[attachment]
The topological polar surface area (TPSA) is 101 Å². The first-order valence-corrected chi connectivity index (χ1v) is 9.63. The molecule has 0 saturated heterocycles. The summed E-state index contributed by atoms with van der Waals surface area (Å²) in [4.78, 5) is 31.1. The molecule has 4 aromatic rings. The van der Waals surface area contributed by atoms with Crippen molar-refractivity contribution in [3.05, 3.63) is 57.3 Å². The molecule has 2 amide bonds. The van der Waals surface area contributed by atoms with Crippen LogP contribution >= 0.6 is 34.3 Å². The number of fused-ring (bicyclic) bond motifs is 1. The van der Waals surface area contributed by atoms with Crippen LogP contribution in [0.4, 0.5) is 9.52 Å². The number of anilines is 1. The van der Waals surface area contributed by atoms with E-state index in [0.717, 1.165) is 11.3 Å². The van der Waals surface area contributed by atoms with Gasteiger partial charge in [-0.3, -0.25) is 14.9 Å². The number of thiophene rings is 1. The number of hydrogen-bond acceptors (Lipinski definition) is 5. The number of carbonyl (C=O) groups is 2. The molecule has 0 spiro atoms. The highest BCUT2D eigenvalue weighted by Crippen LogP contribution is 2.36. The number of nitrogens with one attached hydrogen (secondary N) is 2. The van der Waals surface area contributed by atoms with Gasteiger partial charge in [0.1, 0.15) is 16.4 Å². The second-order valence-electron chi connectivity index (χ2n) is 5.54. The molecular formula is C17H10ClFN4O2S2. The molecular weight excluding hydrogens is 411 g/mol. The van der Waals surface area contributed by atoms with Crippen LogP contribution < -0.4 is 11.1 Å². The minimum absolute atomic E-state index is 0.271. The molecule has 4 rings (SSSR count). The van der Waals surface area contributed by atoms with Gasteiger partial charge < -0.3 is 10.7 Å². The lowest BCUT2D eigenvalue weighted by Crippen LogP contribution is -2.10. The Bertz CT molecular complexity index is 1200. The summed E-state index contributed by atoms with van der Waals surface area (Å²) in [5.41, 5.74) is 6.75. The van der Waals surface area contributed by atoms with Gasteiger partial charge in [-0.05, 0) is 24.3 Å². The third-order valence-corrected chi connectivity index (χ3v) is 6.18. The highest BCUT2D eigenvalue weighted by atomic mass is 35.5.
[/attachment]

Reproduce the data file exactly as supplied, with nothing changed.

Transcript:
The topological polar surface area (TPSA) is 101 Å². The first-order valence-corrected chi connectivity index (χ1v) is 9.63. The molecule has 0 saturated heterocycles. The summed E-state index contributed by atoms with van der Waals surface area (Å²) in [4.78, 5) is 31.1. The molecule has 4 aromatic rings. The van der Waals surface area contributed by atoms with Crippen molar-refractivity contribution in [3.05, 3.63) is 57.3 Å². The molecule has 2 amide bonds. The van der Waals surface area contributed by atoms with Crippen LogP contribution >= 0.6 is 34.3 Å². The number of fused-ring (bicyclic) bond motifs is 1. The van der Waals surface area contributed by atoms with Crippen LogP contribution in [0.4, 0.5) is 9.52 Å². The number of anilines is 1. The van der Waals surface area contributed by atoms with E-state index in [0.717, 1.165) is 11.3 Å². The van der Waals surface area contributed by atoms with Gasteiger partial charge in [-0.3, -0.25) is 14.9 Å². The number of thiophene rings is 1. The number of hydrogen-bond acceptors (Lipinski definition) is 5. The number of carbonyl (C=O) groups is 2. The molecule has 0 spiro atoms. The highest BCUT2D eigenvalue weighted by Crippen LogP contribution is 2.36. The number of nitrogens with one attached hydrogen (secondary N) is 2. The van der Waals surface area contributed by atoms with Gasteiger partial charge in [0.1, 0.15) is 16.4 Å². The second-order valence-electron chi connectivity index (χ2n) is 5.54. The molecular formula is C17H10ClFN4O2S2. The molecular weight excluding hydrogens is 411 g/mol. The van der Waals surface area contributed by atoms with Crippen LogP contribution < -0.4 is 11.1 Å². The minimum absolute atomic E-state index is 0.271. The molecule has 4 rings (SSSR count). The van der Waals surface area contributed by atoms with Gasteiger partial charge < -0.3 is 10.7 Å². The lowest BCUT2D eigenvalue weighted by Crippen LogP contribution is -2.10. The Bertz CT molecular complexity index is 1200. The summed E-state index contributed by atoms with van der Waals surface area (Å²) in [5.41, 5.74) is 6.75. The van der Waals surface area contributed by atoms with Gasteiger partial charge in [-0.05, 0) is 24.3 Å². The third-order valence-corrected chi connectivity index (χ3v) is 6.18. The highest BCUT2D eigenvalue weighted by atomic mass is 35.5.